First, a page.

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Cisco Code of Business Conduct

I Avoid Conflicts of Interest

Doing what's right for Cisco is important. It means avoiding situations that create – or appear to create – a conflict between my personal benefit and Cisco's interests.

What’s a conflict of interest?

A conflict of interest occurs when an employee's personal activities or relationships interfere with his or her objectivity in doing what is best for the company. Conflicts of interest, in fact or appearance, can also decrease shareholder value and expose Cisco to legal and/or reputational liability. Cisco employees are expected to diligently avoid such conflicts.

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The five most common situations that can lead to a Conflict of Interest (COI) are:

  • Outside Business Interests

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    • External paid projects or outside employment (disclosure tool)
    • Developing new products, including inventions and writings (disclosure tool)
    • Outside selling or servicing of Cisco equipment (not approved)
    • Ownership or investing in a company that has a connection to Cisco (investment disclosure)
  • Family and Friends

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    • Interacting with them as Cisco suppliers, contractors, partners, consultants, customers or competitors
    • Hiring them into Cisco

    Contact the Ethics Office about these situations.

  • External Boards

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  • Communications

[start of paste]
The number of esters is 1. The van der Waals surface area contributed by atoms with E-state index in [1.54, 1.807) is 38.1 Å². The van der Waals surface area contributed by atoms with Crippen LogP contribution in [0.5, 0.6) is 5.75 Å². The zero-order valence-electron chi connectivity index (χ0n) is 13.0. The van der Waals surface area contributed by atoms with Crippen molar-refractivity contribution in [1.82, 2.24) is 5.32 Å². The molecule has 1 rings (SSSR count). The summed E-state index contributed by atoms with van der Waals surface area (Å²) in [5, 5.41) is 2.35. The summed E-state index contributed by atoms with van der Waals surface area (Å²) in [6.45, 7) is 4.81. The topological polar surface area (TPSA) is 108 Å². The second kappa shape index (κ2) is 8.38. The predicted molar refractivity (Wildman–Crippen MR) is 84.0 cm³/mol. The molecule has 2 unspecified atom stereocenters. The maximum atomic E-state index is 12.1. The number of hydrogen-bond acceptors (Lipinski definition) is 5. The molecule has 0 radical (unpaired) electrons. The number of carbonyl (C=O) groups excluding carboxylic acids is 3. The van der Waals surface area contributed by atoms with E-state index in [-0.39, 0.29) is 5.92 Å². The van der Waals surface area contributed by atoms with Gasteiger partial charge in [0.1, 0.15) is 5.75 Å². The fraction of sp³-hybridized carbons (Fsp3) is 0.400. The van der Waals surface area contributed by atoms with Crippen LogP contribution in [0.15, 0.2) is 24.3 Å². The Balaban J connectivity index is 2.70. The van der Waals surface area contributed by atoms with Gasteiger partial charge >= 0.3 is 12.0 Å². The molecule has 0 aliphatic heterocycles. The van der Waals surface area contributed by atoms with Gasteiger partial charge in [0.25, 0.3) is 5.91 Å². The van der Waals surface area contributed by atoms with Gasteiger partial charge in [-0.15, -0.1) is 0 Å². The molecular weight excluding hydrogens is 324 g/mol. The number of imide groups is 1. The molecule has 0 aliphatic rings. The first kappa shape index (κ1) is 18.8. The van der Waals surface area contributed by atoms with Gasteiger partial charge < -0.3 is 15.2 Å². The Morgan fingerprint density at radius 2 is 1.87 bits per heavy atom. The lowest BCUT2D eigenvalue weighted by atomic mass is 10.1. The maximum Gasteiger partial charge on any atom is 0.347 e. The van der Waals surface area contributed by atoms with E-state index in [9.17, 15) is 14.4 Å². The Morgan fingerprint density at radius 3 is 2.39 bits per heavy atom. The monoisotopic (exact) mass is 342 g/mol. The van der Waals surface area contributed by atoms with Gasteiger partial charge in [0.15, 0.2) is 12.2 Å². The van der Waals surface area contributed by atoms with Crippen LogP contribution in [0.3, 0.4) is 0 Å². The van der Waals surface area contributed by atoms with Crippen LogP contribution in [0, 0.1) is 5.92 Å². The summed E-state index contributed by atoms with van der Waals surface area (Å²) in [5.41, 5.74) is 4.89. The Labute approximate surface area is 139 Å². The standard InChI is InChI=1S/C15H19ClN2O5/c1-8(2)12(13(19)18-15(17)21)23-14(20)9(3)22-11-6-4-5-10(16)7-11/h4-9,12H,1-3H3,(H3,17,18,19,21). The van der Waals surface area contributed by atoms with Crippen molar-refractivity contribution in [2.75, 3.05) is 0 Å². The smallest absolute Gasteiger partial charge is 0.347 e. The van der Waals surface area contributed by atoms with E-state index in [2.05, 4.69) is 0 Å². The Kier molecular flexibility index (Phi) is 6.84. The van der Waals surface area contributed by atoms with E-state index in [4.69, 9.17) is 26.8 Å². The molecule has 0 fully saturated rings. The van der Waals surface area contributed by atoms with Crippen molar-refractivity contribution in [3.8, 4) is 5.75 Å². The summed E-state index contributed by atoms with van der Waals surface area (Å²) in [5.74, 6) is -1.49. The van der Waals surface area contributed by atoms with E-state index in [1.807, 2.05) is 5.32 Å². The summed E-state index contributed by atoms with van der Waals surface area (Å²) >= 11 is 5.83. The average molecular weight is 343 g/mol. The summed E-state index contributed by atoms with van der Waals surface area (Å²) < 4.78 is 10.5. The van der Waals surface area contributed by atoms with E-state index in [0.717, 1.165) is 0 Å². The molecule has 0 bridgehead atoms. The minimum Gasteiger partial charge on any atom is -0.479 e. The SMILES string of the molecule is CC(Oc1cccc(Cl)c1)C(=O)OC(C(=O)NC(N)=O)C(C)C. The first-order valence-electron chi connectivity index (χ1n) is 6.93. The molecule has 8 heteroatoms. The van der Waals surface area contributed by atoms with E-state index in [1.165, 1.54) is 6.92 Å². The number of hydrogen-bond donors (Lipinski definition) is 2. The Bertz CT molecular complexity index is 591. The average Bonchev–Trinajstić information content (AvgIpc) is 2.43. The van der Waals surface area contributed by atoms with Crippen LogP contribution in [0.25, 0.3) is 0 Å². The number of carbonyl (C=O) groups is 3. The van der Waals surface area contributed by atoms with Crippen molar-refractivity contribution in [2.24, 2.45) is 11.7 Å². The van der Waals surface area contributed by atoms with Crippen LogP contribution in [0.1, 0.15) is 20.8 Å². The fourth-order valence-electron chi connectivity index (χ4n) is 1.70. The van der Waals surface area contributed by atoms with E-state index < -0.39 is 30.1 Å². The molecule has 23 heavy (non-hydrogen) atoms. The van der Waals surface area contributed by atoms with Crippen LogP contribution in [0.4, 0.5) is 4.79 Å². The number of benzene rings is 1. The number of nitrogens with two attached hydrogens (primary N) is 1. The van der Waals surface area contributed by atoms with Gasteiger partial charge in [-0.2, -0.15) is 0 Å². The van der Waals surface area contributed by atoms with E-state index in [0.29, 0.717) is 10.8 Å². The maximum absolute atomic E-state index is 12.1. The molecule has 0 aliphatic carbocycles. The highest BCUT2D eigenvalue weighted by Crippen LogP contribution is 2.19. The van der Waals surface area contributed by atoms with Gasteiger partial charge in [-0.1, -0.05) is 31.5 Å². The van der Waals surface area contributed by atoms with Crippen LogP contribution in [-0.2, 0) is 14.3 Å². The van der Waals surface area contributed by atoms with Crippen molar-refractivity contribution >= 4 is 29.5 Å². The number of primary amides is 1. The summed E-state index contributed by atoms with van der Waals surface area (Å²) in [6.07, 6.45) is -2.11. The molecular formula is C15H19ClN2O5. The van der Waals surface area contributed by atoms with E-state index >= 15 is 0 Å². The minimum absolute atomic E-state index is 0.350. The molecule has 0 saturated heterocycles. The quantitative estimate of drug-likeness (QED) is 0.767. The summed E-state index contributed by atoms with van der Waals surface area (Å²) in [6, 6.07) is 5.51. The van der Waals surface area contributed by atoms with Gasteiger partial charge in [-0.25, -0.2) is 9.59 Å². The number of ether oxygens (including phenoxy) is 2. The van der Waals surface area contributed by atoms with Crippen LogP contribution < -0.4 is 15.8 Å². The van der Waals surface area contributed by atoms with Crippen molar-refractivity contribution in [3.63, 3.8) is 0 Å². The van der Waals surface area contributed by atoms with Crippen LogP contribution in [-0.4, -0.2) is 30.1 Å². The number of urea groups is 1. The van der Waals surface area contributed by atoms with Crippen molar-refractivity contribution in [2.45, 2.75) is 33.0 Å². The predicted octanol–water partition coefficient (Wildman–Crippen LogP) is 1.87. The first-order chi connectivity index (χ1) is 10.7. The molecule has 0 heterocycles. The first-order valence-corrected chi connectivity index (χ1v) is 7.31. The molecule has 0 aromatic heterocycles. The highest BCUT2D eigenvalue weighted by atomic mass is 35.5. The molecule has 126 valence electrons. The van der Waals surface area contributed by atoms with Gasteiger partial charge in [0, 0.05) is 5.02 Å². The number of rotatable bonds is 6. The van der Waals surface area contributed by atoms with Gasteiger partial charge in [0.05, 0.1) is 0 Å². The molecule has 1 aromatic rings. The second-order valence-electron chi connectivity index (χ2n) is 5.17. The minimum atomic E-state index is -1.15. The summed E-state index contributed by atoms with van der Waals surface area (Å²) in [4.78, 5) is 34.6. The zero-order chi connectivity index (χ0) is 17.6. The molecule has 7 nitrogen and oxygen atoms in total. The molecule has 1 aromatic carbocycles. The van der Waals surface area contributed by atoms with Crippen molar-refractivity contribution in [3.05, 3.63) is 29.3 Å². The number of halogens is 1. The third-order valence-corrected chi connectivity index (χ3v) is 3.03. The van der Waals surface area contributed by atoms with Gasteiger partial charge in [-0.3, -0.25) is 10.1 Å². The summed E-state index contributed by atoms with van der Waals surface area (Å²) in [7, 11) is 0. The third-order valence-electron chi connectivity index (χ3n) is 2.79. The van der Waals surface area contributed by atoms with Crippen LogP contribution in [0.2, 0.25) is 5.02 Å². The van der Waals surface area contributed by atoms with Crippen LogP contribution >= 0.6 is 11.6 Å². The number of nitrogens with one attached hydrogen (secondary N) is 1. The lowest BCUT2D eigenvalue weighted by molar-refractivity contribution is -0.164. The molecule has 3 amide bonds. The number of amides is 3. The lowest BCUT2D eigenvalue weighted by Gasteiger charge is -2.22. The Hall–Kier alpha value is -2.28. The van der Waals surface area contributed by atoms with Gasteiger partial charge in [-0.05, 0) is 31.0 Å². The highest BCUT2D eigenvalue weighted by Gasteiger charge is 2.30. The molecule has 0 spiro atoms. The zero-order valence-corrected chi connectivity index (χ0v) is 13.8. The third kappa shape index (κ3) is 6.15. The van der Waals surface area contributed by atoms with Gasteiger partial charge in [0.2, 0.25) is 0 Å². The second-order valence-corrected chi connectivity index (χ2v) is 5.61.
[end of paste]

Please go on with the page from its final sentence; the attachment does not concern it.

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    • Speaking engagements (check with your manager)
    • Endorsements (guidelines)
    • Personal references for current or former Cisco employees (see the Social Media Policy)
  • Gifts and Entertainment

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    Since there are a variety of valid business scenarios where gift/entertainment expenses are exchanged, where related laws around the world are applicable there are policies/tools defined for these cases.

    Offering: Gifts, Travel and Entertainment (GTE) Disclosure Tool.

Descriptions and required actions for the first four COI categories are detailed in the Cisco Conflict of Interest Policy and Investment policy.

Details about gifts, entertainment and hospitality are provided in the Cisco Gifts, Hospitality, and Entertainment Policy. Refer to these policies if your outside activity, situation or relationship has the potential of creating a conflict of interest or the appearance of one.

It’s not possible to list every potential COI situation. If you are not sure, contact the Ethics Office for assistance or with questions on offering gifts to customers.